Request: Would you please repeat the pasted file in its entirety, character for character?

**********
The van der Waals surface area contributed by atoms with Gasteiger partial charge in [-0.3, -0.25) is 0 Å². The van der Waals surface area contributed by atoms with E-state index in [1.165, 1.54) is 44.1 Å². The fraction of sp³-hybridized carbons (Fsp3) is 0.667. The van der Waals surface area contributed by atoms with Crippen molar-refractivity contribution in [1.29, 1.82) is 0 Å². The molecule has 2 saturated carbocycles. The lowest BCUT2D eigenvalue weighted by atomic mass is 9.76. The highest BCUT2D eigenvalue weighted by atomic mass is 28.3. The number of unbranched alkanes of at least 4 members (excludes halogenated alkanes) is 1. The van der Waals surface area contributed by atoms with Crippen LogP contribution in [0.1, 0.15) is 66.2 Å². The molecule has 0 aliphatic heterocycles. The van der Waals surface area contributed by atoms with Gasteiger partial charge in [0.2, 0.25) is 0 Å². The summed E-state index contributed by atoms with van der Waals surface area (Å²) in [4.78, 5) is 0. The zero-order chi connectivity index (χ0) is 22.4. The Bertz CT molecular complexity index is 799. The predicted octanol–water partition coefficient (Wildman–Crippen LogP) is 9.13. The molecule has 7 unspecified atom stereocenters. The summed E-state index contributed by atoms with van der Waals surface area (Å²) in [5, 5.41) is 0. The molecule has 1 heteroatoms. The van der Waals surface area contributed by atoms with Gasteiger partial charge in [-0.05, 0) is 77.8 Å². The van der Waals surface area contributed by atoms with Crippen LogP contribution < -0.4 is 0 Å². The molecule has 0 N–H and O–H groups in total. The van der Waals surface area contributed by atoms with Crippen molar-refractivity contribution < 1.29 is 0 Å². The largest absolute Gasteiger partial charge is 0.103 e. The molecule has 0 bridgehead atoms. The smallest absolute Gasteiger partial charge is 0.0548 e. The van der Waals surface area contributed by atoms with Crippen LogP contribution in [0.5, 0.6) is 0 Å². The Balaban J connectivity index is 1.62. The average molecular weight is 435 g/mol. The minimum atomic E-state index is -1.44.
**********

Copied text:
The van der Waals surface area contributed by atoms with Gasteiger partial charge in [-0.3, -0.25) is 0 Å². The van der Waals surface area contributed by atoms with E-state index in [1.165, 1.54) is 44.1 Å². The fraction of sp³-hybridized carbons (Fsp3) is 0.667. The van der Waals surface area contributed by atoms with Crippen molar-refractivity contribution in [1.29, 1.82) is 0 Å². The molecule has 2 saturated carbocycles. The lowest BCUT2D eigenvalue weighted by atomic mass is 9.76. The highest BCUT2D eigenvalue weighted by atomic mass is 28.3. The number of unbranched alkanes of at least 4 members (excludes halogenated alkanes) is 1. The van der Waals surface area contributed by atoms with Crippen LogP contribution in [0.1, 0.15) is 66.2 Å². The molecule has 0 aliphatic heterocycles. The van der Waals surface area contributed by atoms with Gasteiger partial charge in [0.2, 0.25) is 0 Å². The summed E-state index contributed by atoms with van der Waals surface area (Å²) in [4.78, 5) is 0. The zero-order chi connectivity index (χ0) is 22.4. The Bertz CT molecular complexity index is 799. The predicted octanol–water partition coefficient (Wildman–Crippen LogP) is 9.13. The molecule has 7 unspecified atom stereocenters. The summed E-state index contributed by atoms with van der Waals surface area (Å²) in [5, 5.41) is 0. The molecule has 1 heteroatoms. The van der Waals surface area contributed by atoms with Gasteiger partial charge in [-0.05, 0) is 77.8 Å². The van der Waals surface area contributed by atoms with Crippen LogP contribution < -0.4 is 0 Å². The molecule has 0 N–H and O–H groups in total. The van der Waals surface area contributed by atoms with Crippen molar-refractivity contribution < 1.29 is 0 Å². The largest absolute Gasteiger partial charge is 0.103 e. The molecule has 0 bridgehead atoms. The smallest absolute Gasteiger partial charge is 0.0548 e. The van der Waals surface area contributed by atoms with Crippen LogP contribution in [0.5, 0.6) is 0 Å². The Balaban J connectivity index is 1.62. The average molecular weight is 435 g/mol. The minimum atomic E-state index is -1.44.